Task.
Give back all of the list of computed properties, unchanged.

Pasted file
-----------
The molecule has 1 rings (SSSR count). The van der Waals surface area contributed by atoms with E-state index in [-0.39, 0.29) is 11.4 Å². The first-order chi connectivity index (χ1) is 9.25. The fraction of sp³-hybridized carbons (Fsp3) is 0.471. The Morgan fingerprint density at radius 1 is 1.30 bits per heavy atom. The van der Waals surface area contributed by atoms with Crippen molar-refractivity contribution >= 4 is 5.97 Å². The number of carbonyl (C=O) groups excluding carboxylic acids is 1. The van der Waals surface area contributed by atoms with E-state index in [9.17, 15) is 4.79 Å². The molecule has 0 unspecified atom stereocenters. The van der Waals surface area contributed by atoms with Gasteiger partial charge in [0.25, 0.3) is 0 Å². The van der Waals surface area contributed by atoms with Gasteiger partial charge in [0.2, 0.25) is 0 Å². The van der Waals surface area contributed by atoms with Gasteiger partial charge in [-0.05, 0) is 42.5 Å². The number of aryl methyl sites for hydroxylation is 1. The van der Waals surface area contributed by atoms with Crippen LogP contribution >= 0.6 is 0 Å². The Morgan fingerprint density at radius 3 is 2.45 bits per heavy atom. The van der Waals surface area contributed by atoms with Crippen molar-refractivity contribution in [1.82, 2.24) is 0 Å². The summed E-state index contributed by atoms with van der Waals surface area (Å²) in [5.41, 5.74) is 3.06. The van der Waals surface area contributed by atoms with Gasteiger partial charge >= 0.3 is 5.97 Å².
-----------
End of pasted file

The molecule has 1 rings (SSSR count). The van der Waals surface area contributed by atoms with E-state index in [-0.39, 0.29) is 11.4 Å². The first-order chi connectivity index (χ1) is 9.25. The fraction of sp³-hybridized carbons (Fsp3) is 0.471. The Morgan fingerprint density at radius 1 is 1.30 bits per heavy atom. The van der Waals surface area contributed by atoms with Crippen molar-refractivity contribution >= 4 is 5.97 Å². The number of carbonyl (C=O) groups excluding carboxylic acids is 1. The van der Waals surface area contributed by atoms with E-state index in [9.17, 15) is 4.79 Å². The molecule has 0 unspecified atom stereocenters. The van der Waals surface area contributed by atoms with Gasteiger partial charge in [0.25, 0.3) is 0 Å². The van der Waals surface area contributed by atoms with Gasteiger partial charge in [0.2, 0.25) is 0 Å². The van der Waals surface area contributed by atoms with Gasteiger partial charge in [-0.05, 0) is 42.5 Å². The number of aryl methyl sites for hydroxylation is 1. The van der Waals surface area contributed by atoms with Crippen LogP contribution >= 0.6 is 0 Å². The Morgan fingerprint density at radius 3 is 2.45 bits per heavy atom. The van der Waals surface area contributed by atoms with Crippen molar-refractivity contribution in [1.82, 2.24) is 0 Å². The summed E-state index contributed by atoms with van der Waals surface area (Å²) in [5.41, 5.74) is 3.06. The van der Waals surface area contributed by atoms with Gasteiger partial charge >= 0.3 is 5.97 Å².